Data transformation is the process of changing the format, structure or values of raw data from ERP-systems in order to upload a file to the process mining system. This final file is called event log and includes all recorded events with their timestamp assigned to certain case IDs.
This data transformation is typically achieved through:
- Translation and mapping
- Filtering, aggregation, and summarization
- Enrichment and imputation
- Indexing and ordering
- Anonymization and encryption
- Modeling, typecasting, formatting, and renaming
Actions in the System Leave a Trace to Follow
Every step in a system gets recorded and leaves behind a trace. Looking at a procure-to-pay example, certain business objects in the system are used through steps:
- Purchase Requisition (PR)
- Purchase Order (PO)
All changes and transactions referring to these objects are stored in a database. Now, with Process Intelligence, those details can be explored. They get extracted and transformed in a way that allows backtracking of all the steps. Finally, those recreated steps are stored in an event log.
Why Does the Data Need to be Transformed?
All process data are stored in tables in a database. For analysis purposes, it is important that the data is uniform and standardized. There can be differences in the data, especially if they come from different source systems (e.g. different data formats or data types). Typically, the data is aligned to a specific target format.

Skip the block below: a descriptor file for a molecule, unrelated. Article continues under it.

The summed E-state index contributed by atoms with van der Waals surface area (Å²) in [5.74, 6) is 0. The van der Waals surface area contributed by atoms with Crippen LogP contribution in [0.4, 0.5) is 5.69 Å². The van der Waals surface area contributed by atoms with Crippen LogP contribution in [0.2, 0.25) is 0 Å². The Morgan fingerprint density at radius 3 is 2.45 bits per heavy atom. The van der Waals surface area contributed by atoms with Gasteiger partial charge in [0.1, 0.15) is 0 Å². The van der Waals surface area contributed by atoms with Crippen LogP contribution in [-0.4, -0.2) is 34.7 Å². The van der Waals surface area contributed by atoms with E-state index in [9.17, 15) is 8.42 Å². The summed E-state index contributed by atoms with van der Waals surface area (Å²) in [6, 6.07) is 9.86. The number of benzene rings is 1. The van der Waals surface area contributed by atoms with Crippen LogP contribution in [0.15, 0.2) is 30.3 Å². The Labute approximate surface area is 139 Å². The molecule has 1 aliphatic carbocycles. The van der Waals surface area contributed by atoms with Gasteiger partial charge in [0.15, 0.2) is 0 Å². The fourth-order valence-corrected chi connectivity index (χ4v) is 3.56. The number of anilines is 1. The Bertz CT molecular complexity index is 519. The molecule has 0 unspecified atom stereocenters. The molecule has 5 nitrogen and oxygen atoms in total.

Steps for Data Transformation.
- Definition of the target format
- Conversion of the extracted data
- Saving the converted data into a new file
Why is data transformation necessary? Because all data is stored in different tables. We need to ensure that the extracted data is linked to their specific cases. How will a system know that Order ID 123 in the order table and Invoice ID 456 in the invoice table belong to the same case?
What's your Case?
Defining the correct case identifier (ID) is one of the most important points in data transformation.The case ID defines the scope of the process. It determines where the process starts and ends. In a Procurement process, if the case ID is defined by the purchase document ID, every single request will be considered a new case - it doesn't matter if multiple requests might be combined into one order.
If the case ID is defined by the order ID, the data set will contain all orders as cases, regardless of their underlying purchase requests. A combination of both would also lead to cases for every purchase request. At the end, the answer depends on what business object or document should be analyzed in terms of its lifecycle.
The last part of ETL is the Data Load phase. This covers the tasks to upload the transformed data into the process mining system. The following points need to be addressed for your data load. Click each tab to learn more about each point.